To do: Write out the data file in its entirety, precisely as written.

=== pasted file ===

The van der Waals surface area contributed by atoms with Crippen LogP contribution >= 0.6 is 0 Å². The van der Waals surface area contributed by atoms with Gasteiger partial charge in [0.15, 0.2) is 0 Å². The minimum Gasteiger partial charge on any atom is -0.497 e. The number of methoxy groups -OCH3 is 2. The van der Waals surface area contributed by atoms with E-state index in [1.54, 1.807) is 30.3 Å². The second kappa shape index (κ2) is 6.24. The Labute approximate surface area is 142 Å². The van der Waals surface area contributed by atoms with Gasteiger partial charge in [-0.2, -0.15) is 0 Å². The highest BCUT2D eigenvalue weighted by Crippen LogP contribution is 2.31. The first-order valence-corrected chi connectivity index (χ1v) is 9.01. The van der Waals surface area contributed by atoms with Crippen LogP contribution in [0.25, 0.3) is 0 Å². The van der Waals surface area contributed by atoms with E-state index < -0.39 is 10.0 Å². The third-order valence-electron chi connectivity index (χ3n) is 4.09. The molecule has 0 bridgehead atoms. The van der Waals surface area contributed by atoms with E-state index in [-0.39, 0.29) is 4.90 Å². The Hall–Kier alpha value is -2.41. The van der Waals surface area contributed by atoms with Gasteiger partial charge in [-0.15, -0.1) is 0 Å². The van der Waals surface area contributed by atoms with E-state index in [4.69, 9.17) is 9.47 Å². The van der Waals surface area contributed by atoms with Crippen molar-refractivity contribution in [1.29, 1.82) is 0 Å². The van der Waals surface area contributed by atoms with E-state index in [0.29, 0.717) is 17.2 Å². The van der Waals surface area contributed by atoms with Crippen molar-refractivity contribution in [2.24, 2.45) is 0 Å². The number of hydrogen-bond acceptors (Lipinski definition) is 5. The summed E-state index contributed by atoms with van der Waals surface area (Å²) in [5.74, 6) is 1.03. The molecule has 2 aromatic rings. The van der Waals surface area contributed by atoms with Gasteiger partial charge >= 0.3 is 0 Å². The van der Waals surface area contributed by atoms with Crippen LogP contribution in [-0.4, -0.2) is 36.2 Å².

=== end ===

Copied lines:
The van der Waals surface area contributed by atoms with Crippen LogP contribution >= 0.6 is 0 Å². The van der Waals surface area contributed by atoms with Gasteiger partial charge in [0.15, 0.2) is 0 Å². The minimum Gasteiger partial charge on any atom is -0.497 e. The number of methoxy groups -OCH3 is 2. The van der Waals surface area contributed by atoms with E-state index in [1.54, 1.807) is 30.3 Å². The second kappa shape index (κ2) is 6.24. The Labute approximate surface area is 142 Å². The van der Waals surface area contributed by atoms with Gasteiger partial charge in [-0.2, -0.15) is 0 Å². The highest BCUT2D eigenvalue weighted by Crippen LogP contribution is 2.31. The first-order valence-corrected chi connectivity index (χ1v) is 9.01. The van der Waals surface area contributed by atoms with Crippen LogP contribution in [0.25, 0.3) is 0 Å². The van der Waals surface area contributed by atoms with E-state index < -0.39 is 10.0 Å². The third-order valence-electron chi connectivity index (χ3n) is 4.09. The molecule has 0 bridgehead atoms. The van der Waals surface area contributed by atoms with E-state index in [-0.39, 0.29) is 4.90 Å². The Hall–Kier alpha value is -2.41. The van der Waals surface area contributed by atoms with Gasteiger partial charge in [-0.15, -0.1) is 0 Å². The van der Waals surface area contributed by atoms with E-state index in [4.69, 9.17) is 9.47 Å². The van der Waals surface area contributed by atoms with Crippen molar-refractivity contribution in [1.29, 1.82) is 0 Å². The van der Waals surface area contributed by atoms with E-state index in [0.29, 0.717) is 17.2 Å². The van der Waals surface area contributed by atoms with Crippen molar-refractivity contribution in [2.24, 2.45) is 0 Å². The number of hydrogen-bond acceptors (Lipinski definition) is 5. The summed E-state index contributed by atoms with van der Waals surface area (Å²) in [5.74, 6) is 1.03. The molecule has 2 aromatic rings. The van der Waals surface area contributed by atoms with Gasteiger partial charge >= 0.3 is 0 Å². The van der Waals surface area contributed by atoms with Crippen LogP contribution in [-0.4, -0.2) is 36.2 Å².